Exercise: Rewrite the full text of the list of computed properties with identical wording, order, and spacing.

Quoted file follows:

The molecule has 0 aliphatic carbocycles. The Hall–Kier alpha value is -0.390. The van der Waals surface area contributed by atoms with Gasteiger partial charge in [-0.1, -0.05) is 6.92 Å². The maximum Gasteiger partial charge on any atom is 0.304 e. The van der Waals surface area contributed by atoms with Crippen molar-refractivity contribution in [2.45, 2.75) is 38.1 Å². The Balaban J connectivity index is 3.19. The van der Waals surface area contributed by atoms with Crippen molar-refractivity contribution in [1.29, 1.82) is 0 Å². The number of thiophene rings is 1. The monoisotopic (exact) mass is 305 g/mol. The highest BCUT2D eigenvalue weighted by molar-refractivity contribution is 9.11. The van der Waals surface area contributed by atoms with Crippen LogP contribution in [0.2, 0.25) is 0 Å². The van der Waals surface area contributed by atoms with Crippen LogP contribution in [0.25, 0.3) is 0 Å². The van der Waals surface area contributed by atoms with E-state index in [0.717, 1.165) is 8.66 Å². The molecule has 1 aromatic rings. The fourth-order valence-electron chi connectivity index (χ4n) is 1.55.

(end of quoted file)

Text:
The molecule has 0 aliphatic carbocycles. The Hall–Kier alpha value is -0.390. The van der Waals surface area contributed by atoms with Gasteiger partial charge in [-0.1, -0.05) is 6.92 Å². The maximum Gasteiger partial charge on any atom is 0.304 e. The van der Waals surface area contributed by atoms with Crippen molar-refractivity contribution in [2.45, 2.75) is 38.1 Å². The Balaban J connectivity index is 3.19. The van der Waals surface area contributed by atoms with Crippen molar-refractivity contribution in [1.29, 1.82) is 0 Å². The number of thiophene rings is 1. The monoisotopic (exact) mass is 305 g/mol. The highest BCUT2D eigenvalue weighted by molar-refractivity contribution is 9.11. The van der Waals surface area contributed by atoms with Crippen LogP contribution in [0.2, 0.25) is 0 Å². The van der Waals surface area contributed by atoms with Crippen LogP contribution in [0.25, 0.3) is 0 Å². The van der Waals surface area contributed by atoms with E-state index in [0.717, 1.165) is 8.66 Å². The molecule has 1 aromatic rings. The fourth-order valence-electron chi connectivity index (χ4n) is 1.55.